Monday, March 9, 2009

Back to school

My second internship is about to over. gosh... I don't wanna go back to school.

Saturday, September 8, 2007

Hand Job Protest Song

Saturday, August 25, 2007

Epithelial Tissue

Occurring in sheets of tightly packed cells, epithelial covers the outside of the body and lines organs and cavities within the body. The cells of an epithelial tissue, or epithelium, are closely joined, with little material between them. In many epithelia, the cells are riveted together by tight junctions. This tight packing enables the epithelium to function as a barrier against mechanical injury, microbes, and fluid loss. Some epithelia, called glandular epithela, absorb or secrete chemical solutions. For example, the glandular epithelia that line the lumen of the digestive and respiratory tracts form a mucous membrane; they secrete mucus that lubricates the surface and keeps it moist.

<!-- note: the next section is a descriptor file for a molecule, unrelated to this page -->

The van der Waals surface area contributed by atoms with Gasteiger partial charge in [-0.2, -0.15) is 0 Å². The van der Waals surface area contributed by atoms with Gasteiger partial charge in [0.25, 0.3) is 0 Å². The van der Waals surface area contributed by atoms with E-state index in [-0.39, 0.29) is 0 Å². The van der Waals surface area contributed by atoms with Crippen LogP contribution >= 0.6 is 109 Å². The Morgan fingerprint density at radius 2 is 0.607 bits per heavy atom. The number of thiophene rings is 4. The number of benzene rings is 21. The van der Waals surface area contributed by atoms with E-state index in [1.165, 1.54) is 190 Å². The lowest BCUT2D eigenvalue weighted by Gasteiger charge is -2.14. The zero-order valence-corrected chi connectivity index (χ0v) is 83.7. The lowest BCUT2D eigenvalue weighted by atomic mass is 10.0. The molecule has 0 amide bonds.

Two criteria for classifying epithelia are the number of cell layers and the shape of the cells on the exposed surface. A simple epithelium has a single layer of cells, whereas a stratified epithelium has multiple tiers of cells. A "psuedostratified" epithelium is single-layered but appears stratified because the cells vary in length. The shape of the cells at the exposed surface may be cuboidal, columnar, or squamous.
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